Crime Library: Criminal Minds and Methods


The Final Show

By 1912, in the state of New York, 82 people had already executed by means of the electric chair. Brought to reality through the efforts of an eccentric Buffalo dentist named Dr. Alfred Southwick, the electric chair was considered a major scientific advancement and a humane, "painless" way to execute prisoners. Of course, no one really knew that for sure, but it was theorized that the electrical impulses traveled to the brain faster than the nerves carrying the pain signal and therefore, the victim died before the pain hit. The public was assured of this concept by the famous inventor Thomas Edison and, therefore, felt comfortable with the application of the new technology. Thanks to the electric chair, juries could send convicted murderers to their deaths confident they were compassionate people.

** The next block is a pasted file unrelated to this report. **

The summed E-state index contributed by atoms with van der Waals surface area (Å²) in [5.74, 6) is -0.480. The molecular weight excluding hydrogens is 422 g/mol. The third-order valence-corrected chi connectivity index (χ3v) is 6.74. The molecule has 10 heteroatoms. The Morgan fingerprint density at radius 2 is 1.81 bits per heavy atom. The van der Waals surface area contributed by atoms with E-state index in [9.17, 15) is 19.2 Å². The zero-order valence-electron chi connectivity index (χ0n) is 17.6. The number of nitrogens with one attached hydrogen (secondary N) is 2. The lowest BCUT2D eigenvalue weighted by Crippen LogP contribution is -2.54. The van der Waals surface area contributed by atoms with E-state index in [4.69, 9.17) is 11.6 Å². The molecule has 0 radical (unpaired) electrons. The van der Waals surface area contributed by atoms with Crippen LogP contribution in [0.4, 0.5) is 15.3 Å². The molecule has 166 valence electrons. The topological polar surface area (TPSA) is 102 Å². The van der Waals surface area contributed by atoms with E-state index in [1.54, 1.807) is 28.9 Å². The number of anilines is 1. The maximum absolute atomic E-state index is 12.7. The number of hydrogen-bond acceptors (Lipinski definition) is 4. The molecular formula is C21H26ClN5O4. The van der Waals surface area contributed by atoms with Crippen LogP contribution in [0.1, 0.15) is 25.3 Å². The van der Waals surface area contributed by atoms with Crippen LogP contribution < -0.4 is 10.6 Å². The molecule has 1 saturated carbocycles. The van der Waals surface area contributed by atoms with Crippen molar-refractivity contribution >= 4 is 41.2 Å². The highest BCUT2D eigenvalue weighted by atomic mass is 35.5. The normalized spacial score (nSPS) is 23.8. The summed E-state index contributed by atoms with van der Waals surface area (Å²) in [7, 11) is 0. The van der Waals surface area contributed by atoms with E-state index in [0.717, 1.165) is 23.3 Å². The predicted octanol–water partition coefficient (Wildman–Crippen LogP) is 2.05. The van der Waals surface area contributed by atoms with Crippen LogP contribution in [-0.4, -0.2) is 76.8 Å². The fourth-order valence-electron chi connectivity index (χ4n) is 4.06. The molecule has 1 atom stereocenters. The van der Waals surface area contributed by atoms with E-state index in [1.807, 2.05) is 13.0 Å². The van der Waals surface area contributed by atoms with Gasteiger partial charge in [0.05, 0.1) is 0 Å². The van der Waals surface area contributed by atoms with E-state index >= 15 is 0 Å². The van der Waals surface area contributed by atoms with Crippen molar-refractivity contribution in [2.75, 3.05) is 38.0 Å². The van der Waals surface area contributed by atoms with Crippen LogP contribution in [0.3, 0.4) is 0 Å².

Even though four of the men in the Mary Hall murder were unaware a murder had taken place on the second floor of the farmhouse while they were downstairs, they were equally guilty under the "felony murder" section of New York State Penal Code. The section still exists today, although the Croton Lake Murder is the one and only instance it was ever used to execute six men for a single murder.

The day after the execution, a New York City undertaker claimed the bodies. He transported them back to his funeral parlor where he put the bodies on display and charged people admission to see them. The police department later convinced the undertaker to close the show. Cali, Zanza and the others were buried in an unknown location somewhere in Brooklyn. Their journey, from the barren hills of Sicily to the promised land of dreams, was over.

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